(Reuters) - Yum Brands Inc (YUM.N) on Wednesday reported a decline in fourth-quarter sales at established restaurants in China that was less than feared as the company fights to recover from a safety scandal involving a minor supplier, and its shares jumped 2.5 percent.
Sales at established restaurants in China, Yum’s No. 1 market for revenue and profit, fell 16 percent in the fourth quarter ended Dec. 27 on continued fallout from allegations that a former supplier used expired meat.
But the decline was less severe than the 19.4 percent drop expected by analysts polled by Consensus Metrix.
The company’s same-restaurant sales in China had fallen 14 percent in the third quarter ended Sept. 6. They had risen 15 percent in the second quarter, which ended roughly a month before news of the supplier scandal broke on July 20.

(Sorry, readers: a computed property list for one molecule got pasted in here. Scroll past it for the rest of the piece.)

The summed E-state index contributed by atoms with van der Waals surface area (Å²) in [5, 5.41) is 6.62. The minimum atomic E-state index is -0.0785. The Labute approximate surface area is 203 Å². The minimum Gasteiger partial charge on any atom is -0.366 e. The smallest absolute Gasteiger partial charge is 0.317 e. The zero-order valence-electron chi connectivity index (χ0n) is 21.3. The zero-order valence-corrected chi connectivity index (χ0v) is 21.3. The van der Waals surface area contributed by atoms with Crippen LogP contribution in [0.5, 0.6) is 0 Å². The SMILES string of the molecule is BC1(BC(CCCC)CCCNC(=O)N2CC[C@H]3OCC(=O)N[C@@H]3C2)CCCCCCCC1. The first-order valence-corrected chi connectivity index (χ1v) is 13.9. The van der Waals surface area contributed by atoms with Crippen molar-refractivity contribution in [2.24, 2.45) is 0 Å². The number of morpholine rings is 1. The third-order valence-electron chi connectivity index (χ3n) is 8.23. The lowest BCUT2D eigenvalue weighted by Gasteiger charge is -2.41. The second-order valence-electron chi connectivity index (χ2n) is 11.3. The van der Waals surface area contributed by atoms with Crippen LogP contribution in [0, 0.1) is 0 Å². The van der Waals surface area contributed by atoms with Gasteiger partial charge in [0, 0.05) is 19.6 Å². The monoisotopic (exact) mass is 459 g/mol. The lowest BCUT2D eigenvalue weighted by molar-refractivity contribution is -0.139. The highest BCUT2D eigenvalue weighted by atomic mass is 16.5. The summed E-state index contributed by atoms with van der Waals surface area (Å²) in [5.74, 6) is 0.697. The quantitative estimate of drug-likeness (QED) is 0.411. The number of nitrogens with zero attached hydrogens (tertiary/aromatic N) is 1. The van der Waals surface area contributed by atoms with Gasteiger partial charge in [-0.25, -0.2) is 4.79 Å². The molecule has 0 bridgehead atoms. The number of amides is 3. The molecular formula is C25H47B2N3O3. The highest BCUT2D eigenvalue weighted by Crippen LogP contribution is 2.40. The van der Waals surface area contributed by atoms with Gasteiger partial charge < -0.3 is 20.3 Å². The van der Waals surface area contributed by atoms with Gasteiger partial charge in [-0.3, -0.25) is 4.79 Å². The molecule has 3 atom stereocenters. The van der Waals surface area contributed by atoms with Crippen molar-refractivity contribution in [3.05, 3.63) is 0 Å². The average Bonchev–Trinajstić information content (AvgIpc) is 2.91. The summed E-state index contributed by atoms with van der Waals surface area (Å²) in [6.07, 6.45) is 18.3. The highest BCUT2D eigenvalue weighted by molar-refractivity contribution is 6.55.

“While the sales recovery in China continues to be slower than expected, we anticipate a strong second half of 2015 as the turnaround gains momentum,” Yum Chief Executive Greg Creed said in a statement.
Shares in Yum, which were trading at $77.42 on July 18 before the China supplier scandal broke, rose $1.85 to $75.50 in extended trading.
Reporting by Lisa Baertlein in Los Angeles; Editing by Leslie Adler